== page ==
May 24, 2012
For 91 Days we lived in Buenos Aires, one of the world’s great metropolises. Home to tango, amazing steaks and European architecture, three months weren’t nearly enough time to discover everything that Argentina’s capital has to offer. But we did our best, sampling pizza, ice cream, museums and even a few of the bars where Borges wrote his poetry. Start reading from the beginning of our Argentine adventure, visit the comprehensive index, or check out a few posts selected at random, below:
For just a few bucks, you can download your own copy of the book for use on your e-reader or computer, giving you access to our anecdotes and articles wherever you are, without having to connect to the internet. And, buying the e-book is a great way to support our project... take a look at some sample pages from the PDF.
Argentinians are a famously literary people. In coffee shops, parks, on the bus and even while walking down city streets, their heads are often buried in a book. So it's only fitting that Buenos Aires can lay claim to one of the world's most incredible book stores: the Ateneo Grand Splendid.
The British influence in Buenos Aires is apparent in a lot of ways, from the English architecture of picturesque neighborhoods like Belgrano "R", to the still-festering political resentment over the Falkands, and in the world of sports. The Brits are the reason that some soccer teams in Buenos Aires have names like "River Plate", "All Boys" and "Newell's", and they're also to thank for another staple of the Argentine sporting scene: polo.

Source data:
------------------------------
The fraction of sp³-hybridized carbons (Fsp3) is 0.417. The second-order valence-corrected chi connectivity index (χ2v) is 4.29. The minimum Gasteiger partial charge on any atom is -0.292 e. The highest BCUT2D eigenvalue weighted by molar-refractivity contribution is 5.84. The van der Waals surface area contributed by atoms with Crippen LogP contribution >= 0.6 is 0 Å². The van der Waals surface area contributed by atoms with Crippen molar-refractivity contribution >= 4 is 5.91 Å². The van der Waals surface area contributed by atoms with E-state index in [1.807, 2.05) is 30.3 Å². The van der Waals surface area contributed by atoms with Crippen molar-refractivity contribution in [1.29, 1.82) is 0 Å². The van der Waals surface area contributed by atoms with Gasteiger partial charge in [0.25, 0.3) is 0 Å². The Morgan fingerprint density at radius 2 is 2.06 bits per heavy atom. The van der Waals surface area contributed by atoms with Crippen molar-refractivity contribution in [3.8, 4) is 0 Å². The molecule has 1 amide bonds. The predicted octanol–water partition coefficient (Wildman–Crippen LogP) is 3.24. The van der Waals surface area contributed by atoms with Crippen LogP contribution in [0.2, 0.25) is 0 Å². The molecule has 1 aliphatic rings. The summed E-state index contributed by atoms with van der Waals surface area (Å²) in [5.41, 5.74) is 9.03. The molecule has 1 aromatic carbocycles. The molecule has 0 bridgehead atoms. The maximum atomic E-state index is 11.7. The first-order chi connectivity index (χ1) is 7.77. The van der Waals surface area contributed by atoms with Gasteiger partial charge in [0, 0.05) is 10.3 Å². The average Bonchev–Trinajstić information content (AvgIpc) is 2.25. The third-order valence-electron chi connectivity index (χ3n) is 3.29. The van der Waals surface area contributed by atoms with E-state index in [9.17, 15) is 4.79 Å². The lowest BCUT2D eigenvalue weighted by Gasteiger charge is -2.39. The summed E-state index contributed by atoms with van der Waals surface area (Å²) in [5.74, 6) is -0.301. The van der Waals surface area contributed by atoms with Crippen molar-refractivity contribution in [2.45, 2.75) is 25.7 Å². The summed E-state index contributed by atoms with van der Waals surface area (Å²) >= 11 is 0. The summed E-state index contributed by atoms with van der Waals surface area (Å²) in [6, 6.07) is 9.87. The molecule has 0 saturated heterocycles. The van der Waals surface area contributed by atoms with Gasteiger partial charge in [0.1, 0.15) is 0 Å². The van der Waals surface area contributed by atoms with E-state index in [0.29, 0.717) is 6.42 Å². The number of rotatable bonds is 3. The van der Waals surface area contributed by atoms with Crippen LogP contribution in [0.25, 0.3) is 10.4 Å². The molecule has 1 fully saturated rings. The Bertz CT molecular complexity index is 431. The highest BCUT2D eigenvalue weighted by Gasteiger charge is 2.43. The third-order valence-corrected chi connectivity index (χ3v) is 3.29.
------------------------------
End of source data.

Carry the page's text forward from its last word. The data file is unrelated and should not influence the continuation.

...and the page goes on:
On one of our first days in Buenos Aires, we approached the dour neo-classical building on the northwest corner of the Plaza de Mayo without having any idea what it could be. My best guess was a courthouse, with those massive stone columns that evoke the Parthenon, and I was surprised to discover a cathedral behind the facade.
It's a book which should be within reach at all times. It's studied and consulted, especially during times of trouble. Without it, this illuminating guide, this constant companion, life would be even more a struggle. And yes, I worship it. The Guia "T".
There are a few ways to experience tango while in Buenos Aires. Milongas are probably the most popular option, where people of all skill levels join in the dancing. And there are recitals with excellent music, usually no dancing, but possibly the most authentic. Or, you can choose the full-on tourist experience of the dinner show.
Ready for another random dump of pictures? These are some I took during the San Telmo fair, at the Museo Santo Domingo on Belgrano and Defensa, and other locations at times I found striking. Hope you like them!